Film Review of 2001

The last word in films of the books
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The Independent Culture

This was the year film took on the big hitters of fiction. Bridget Jones's Diary and Harry Potter and The Philosopher's Stone offered the magic of romance and the romance of magic: bedknobs or broomsticks. Both were great crowd-pleasers, anthologies of favourite scenes and jokes; the Sorting Hat became as much of an icon as Bridget's big knickers.

However, that each also brought a ready-made fan club and a tip-top cast is not always a box-office guarantee. Results for the first part of The Lord of the Rings are not yet in, but the crowds that flocked to BJ and HP stayed away from Captain Corelli's Mandolin, which had some stinking reviews. The absurd "Mediterranean" accents aside, it was inoffensive; by no means the worst literary adaptation of the year. That honour went to Miramax's sickly Chocolat, a Ferrero-Rocher of a movie that was definitely not spoiling us.

The other Harrises, Thomas and Robert, had bestsellers transferred to screen, respectively Hannibal and Enigma, which proved solid but rather savourless fare. Anthony Hopkins softened the feral Dr Lecter into an avuncular, almost Jeevesian gent, and his cosying up to Clarice killed the tension The Silence of the Lambs expertly engineered.

The British film industry looked as much of a chimera as ever. The year kicked off hearteningly with two stylish debuts. Jonathan Glazer's thriller Sexy Beast tweaked the heist tradition in one startling underwater sequence – burly men in Speedo trunks drilling through the wall of a Turkish bath to flood the bank vault next door – while Ben Kingsley almost blew a fuse as the psychotic enforcer.

Glazer will be one to watch, as will Jamie Thraves, whose feline drama The Low Down doesn't appear to be about anything much yet gradually rouses itself to a compelling study in personal disaffection. Thraves frames his leads, Kate Ashfield and Aidan Gillen, with an artist's eye. Ashfield, a lively, often inspired performer, also starred in another twentysomething drama, Late Night Shopping, which was all the things The Low Down was not: smug, posturing, incredible and abysmally acted. Unfortunately, there were plenty more where that came from, most of them Lottery-funded comedies that mistook facetiousness for wit – Beautiful Creatures, Dead Babies, Born Romantic, High Heels and Low Lifes, The Parole Officer, The Martins, Peaches. Just writing down those titles induced some queasy flashbacks.

The movies I enjoyed most this year arrived from abroad, and didn't get the audiences they deserved. From France came several on a similar theme – the precariousness of modern marriage. Claude Chabrol's Merci pour le chocolat starred the remarkable Isabelle Huppert as a cool domestic monster who's kept her family in thrall by spiking the bedtime cocoa. Marion Vernoux's charming Rien à faire looked at the effect of unemployment on marriage – a friendship stumbles into adultery largely because each partner has days of nothing to do. More risque was Virginie Wagon's Le secret, in which a woman recovers her sense of self through a passionate affair but sabotages a perfectly good marriage in the process. Most disturbing was François Ozon's Under The Sand, a beautifully grave examination of bereavement in which a woman (Charlotte Rampling) refuses to meet the truth about her husband's disappearance. It plays more as ghost story than love story, and its ending is a haunting miniature of ambiguity.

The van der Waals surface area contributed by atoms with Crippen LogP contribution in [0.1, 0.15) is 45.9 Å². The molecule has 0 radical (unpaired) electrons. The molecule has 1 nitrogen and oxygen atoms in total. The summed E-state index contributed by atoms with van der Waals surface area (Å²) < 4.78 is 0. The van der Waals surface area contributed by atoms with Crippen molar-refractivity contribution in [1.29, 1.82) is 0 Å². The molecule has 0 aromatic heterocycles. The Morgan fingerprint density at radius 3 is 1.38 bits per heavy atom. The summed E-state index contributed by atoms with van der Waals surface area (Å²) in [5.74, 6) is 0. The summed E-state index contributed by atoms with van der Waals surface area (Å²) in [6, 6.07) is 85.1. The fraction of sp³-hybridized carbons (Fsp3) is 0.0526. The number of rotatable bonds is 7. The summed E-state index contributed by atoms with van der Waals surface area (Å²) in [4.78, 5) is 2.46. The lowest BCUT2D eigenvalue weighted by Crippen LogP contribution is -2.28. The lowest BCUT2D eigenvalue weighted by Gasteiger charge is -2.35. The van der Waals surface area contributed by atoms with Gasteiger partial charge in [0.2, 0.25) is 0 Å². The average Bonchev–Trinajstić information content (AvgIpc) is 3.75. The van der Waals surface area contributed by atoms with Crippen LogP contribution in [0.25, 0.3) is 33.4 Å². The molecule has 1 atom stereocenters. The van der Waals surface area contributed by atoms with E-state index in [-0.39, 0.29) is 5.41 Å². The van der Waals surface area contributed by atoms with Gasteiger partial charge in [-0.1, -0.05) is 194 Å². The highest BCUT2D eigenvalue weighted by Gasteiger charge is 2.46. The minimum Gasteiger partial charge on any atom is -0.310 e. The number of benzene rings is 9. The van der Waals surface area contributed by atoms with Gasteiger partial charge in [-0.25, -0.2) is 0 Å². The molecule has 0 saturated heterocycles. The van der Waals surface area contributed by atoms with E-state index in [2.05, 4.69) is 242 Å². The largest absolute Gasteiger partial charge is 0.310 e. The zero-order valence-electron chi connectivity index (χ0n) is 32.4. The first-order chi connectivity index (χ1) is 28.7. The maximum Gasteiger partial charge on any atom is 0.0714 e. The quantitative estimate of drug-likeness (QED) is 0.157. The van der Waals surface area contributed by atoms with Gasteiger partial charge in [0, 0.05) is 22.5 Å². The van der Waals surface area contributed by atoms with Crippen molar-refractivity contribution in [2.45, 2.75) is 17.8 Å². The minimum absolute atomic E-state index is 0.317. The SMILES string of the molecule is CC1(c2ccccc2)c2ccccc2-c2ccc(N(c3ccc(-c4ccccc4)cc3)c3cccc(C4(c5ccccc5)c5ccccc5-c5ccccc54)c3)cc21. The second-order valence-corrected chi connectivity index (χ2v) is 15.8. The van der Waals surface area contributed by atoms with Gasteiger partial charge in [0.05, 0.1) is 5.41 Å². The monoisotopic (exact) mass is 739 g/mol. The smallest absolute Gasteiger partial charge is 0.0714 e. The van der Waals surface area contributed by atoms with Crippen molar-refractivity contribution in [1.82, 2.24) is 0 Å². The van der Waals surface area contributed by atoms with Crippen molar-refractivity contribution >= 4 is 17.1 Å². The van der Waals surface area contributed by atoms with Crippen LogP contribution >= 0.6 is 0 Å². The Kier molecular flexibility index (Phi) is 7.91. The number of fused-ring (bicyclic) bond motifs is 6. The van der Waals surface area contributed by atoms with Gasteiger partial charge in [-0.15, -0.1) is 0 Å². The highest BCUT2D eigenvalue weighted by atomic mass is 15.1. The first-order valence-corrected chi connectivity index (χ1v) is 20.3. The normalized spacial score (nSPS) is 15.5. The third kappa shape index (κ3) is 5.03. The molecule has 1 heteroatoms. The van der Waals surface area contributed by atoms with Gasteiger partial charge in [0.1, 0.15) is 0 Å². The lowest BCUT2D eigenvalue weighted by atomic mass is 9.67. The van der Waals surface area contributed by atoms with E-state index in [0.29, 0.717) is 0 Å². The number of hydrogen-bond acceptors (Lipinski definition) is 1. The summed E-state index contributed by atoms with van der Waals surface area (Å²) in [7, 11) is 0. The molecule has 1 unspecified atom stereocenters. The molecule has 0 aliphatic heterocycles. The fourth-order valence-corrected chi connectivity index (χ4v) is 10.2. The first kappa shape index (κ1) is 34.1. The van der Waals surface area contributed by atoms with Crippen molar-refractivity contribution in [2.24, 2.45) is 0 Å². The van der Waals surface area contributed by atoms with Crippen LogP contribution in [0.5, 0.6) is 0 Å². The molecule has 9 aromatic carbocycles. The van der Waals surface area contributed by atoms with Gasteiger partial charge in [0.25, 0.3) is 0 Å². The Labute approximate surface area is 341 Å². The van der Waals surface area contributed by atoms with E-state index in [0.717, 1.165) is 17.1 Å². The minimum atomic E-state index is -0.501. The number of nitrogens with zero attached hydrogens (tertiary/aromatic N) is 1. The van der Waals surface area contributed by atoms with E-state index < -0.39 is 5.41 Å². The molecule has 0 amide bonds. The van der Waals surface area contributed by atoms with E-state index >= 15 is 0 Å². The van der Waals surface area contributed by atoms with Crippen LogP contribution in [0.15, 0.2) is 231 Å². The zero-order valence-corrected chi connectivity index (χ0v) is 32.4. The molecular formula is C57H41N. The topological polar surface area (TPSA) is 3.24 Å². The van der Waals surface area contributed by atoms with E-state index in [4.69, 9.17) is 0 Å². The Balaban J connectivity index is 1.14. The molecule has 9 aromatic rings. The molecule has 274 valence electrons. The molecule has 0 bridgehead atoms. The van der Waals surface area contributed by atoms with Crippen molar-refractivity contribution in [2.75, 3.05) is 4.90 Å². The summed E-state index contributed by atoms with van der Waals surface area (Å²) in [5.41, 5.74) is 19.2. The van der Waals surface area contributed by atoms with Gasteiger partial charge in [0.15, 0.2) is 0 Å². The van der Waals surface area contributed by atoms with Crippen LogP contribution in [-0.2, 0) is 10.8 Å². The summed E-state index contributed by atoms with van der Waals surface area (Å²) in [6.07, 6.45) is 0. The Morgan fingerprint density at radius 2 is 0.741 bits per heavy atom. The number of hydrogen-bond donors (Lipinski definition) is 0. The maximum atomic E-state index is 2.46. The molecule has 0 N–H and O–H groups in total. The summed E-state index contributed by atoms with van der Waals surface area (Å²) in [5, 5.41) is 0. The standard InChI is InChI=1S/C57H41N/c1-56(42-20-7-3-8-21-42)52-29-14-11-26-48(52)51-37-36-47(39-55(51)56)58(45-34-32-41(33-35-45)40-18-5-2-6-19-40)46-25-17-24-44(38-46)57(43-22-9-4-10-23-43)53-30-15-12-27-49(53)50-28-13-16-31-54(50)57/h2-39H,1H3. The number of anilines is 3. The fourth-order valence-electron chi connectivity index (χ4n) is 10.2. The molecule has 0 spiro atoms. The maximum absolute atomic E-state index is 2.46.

Mexico offered Amores perros, a startling dramatic triptych about love and dogs. First-time director Alejandro Gonzalez Inarritu opens with a bang – literally, a violent car-crash in downtown Mexico City – and proceeds to investigate the various lives snarled up in the wreckage. The glimpses into the city's illegal backstreet dogfights are horrific, though perhaps no more so than the price of survival their owners are willing to pay. Inarritu's feeling for his deeply flawed characters played havoc with one's sympathies.

From Australia came the modest yet delightful The Dish, a Capra-esque comedy about a team of scientists in the backwater of Parkes, NSW, preparing a back-up satellite to beam pictures of the 1969 moonwalk around the globe. Rob Sitch slyly catches something of the Australian character – innocence, chippiness, resolve – as Sam Neill and his crew stumble towards glory.

Hollywood in 2001 was a dreadful disappointment, the summer blockbusters (Pearl Harbor, Lara Croft, Planet of the Apes) being some of the worst ever. But there were glints of gold amid the dross. The best American film I saw was You Can Count On Me, Kenneth Lonergan's finely observed portrait of a sister and brother uneasily reuniting in the small upstate town where they were orphaned. Laura Linney and Mark Ruffalo played this duet of baffled affection with a humility and restraint that brought tears to my eyes. I loved Almost Famous for its jukebox medley of Seventies rock, The Pledge for Sean Penn's direction and Jack Nicholson's mighty performance, and high-school comedy Get Over It for Martin Short's hilarious turn as a drama teacher with ambitions way beyond his talent.

But if there was one film that made the whole year worthwhile, it has to be Together, Lukas Moodysson's unimprovable comedy about a mid-Seventies hippie commune in Stockholm. With a sharp but forgiving eye, the film conducts us through a household of misfits where idealism has hatched varying states of fervour and foolishness; in a generational twist, children in owlish spectacles look and sigh at the mess their elders are making. The clothes are terrible, the food worse, yet somewhere amid the chaos Moodysson locates a spirit of togetherness that prompts us, unexpectedly, to admiration. In the season of peace and goodwill, this is the movie to see.